Martha Graham premiered her first evening of solo work in 1926. Dance hasn’t been the same since. She was a dancer first, creating works that fit her long torso, angular body, and dramatic intensity. Graham is considered the mother of American Modern Dance. Hailed as a national treasure, honored by two presidents, and hosted seven times in the White House; Graham was the first dancer to receive a Guggenheim and a host of other awards.
In 1931, Graham’s all-women company premiered their first concert in New York City. By 1938, men joined the company. Modern dance legends Erik Hawkins, Merce Cunningham, and Paul Taylor were early Graham dancers who went on to start their own modern dance companies.
Graham was attracted to deep psychological themes in Greek mythology, literature, and history. She often re-told the story from the feminine point of view. She danced until her 70s and remained productive until her death in 1991 at the age of 96. Although many Graham classics date before 1960, she choreographed her highly acclaimed work, The Rite of Spring, in 1984. Her last work, Maple Leaf Rag, was choreographed a year before her death.
Graham occupies a large space on the dance map. She not only changed the landscape of contemporary choreography but developed her own movement language to do so. Her technique is known for its powerful use of the body’s center, vigorous floor work, and spiraling turns. You would be hard pressed to find a modern dancer that can’t at least imitate a Graham contraction. Graham’s technique was considered to be the first modern dance alternative to ballet training and was taught at universities and studios all over the world. Today, the Graham School in New York City is up and running full force and attracting an array of new students.
The company fell on difficult times during a major legal dispute over the ownership of Graham’s dances. The company was not allowed to perform from May 2000-May 2002. “No one was sleeping,” states Terese Capucilli, one of the current Artistic Directors. The company stayed busy learning repertory and keeping up with developments on the law suit. On August 19 2004, the Appellate Court ruled in favor of the Martha Graham Center. The litigation process left the organization drained of its resources, but not its spirit.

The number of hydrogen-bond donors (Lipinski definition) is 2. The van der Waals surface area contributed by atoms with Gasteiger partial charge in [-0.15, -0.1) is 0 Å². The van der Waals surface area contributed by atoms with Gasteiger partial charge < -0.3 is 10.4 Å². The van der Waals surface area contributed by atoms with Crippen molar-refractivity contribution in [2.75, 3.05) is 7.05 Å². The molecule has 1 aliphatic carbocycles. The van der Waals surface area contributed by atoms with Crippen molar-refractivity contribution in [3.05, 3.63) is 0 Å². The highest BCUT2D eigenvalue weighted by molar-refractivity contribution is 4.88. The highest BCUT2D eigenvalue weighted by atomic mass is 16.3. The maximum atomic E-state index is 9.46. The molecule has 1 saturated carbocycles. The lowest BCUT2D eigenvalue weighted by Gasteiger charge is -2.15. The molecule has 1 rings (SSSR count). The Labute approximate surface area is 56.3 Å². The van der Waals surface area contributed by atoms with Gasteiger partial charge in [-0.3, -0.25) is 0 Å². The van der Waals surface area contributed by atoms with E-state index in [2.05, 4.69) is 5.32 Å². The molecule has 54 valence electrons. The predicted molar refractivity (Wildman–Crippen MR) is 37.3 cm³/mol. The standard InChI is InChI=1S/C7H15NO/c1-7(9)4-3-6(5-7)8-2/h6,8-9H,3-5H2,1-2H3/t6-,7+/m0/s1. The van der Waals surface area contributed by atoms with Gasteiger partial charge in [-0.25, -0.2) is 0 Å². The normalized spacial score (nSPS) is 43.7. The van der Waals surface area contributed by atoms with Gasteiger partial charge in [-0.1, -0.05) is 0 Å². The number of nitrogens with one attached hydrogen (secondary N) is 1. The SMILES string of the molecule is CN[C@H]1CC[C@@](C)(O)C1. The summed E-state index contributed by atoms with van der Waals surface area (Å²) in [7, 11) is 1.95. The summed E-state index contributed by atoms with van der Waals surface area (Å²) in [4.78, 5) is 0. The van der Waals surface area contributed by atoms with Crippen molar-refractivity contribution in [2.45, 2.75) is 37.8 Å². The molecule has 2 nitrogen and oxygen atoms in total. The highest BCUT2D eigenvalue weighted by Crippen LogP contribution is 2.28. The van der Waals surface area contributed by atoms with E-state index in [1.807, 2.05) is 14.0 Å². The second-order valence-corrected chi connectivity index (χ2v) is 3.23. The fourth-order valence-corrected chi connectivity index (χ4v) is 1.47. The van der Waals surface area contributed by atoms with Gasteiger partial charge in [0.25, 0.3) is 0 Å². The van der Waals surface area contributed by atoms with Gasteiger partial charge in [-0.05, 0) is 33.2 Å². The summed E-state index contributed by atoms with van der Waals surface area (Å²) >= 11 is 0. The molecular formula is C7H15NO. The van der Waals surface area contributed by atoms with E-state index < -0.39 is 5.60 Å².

Capucilli and Christine Dakin, two dancers who worked with Graham herself, are steering the company boldly towards the future. The company is back on its feet, in great demand, and touring the US and the world. The 2005 touring schedule is completely booked to the point that they had to turn down work.
Graham choreographed 181 dances during her lifetime. Only half of them are danceable while the other half is simply lost with no viable record. Twenty dances, all considered classics, are currently in the repertory. Reviving and reconstructing dances involves still photos, film footage, and the collective memory of those who danced the roles. Only three dancers in the current company danced with Graham herself. “The knowledge comes from one mouth to another, from one heart to another. That is the beauty of the work. Dancers have passed the work to the next generation. Because the Graham technique is a language, it’s an oral tradition in the deepest sense,” states Capucilli.
Houston welcomes Martha Graham Dance Company after a 22-year absence. The Houston program consists of all Graham classics designed to highlight the range of Graham’s genius. Diversion of Angels (1948), Graham’s opus on love, is one of a handful of dances that Graham never danced herself. Graham saw a Kandinsky painting with a slash of red. In the dance, the girl in red literally dances Kandinsky’s slash as an embodiment of passion itself.
Sketches from Chronicle (1936), is Graham’s response to fascism in Europe. Earlier that year, she was invited to perform as part of the 1936 Olympic Games, in Germany. She refused for political reasons stating, “I would find it impossible to dance in Germany at the present time.”
Errand in to the Maze (1947), was first choreographed as a duet for herself and Erick Hawkins. The dance is a re-telling of the myth of Theseus from Ariadne’s point of view. She descends into the labyrinth to face the Minotaur. Graham’s interest in Greek mythology often explored the feminine perspective. Isamu Noguchi’s set is said to resemble the female pelvis.
In Embattled Garden (1958), Graham enters the Adam and Eve story complete with Lilith. The set, designed by Noguchi, is one of the oldest sets in use today. Noguchi created close to twenty sets for Graham.
This is rare opportunity for Houston audiences to witness dance history come alive on stage. Capucilli speaks with tremendous hope for the future of this great company. “Martha’s dances only live as they are performed. That is were the work is alive and breathing.”
Capucilli and Dakin are taking the company into the future with a ferocious energy. This year they will add a new work by the highly theatrical choreographer, Martha Clarke. (Clarke was actually named after Martha Graham.) Graham was famous for saying, “The only constant is change.” The company has weathered change with grace and dignity and is poised to carry on Graham’s genius to the next generation of dance lovers.
Martha Graham Dance Company performs on Friday, February 25th 2005, 8:00 pm at Jones Hall. Call 713-227-4SPA or visit http://www.spahouston.org/.
This preview originally appeared in the February issue of Artshouston.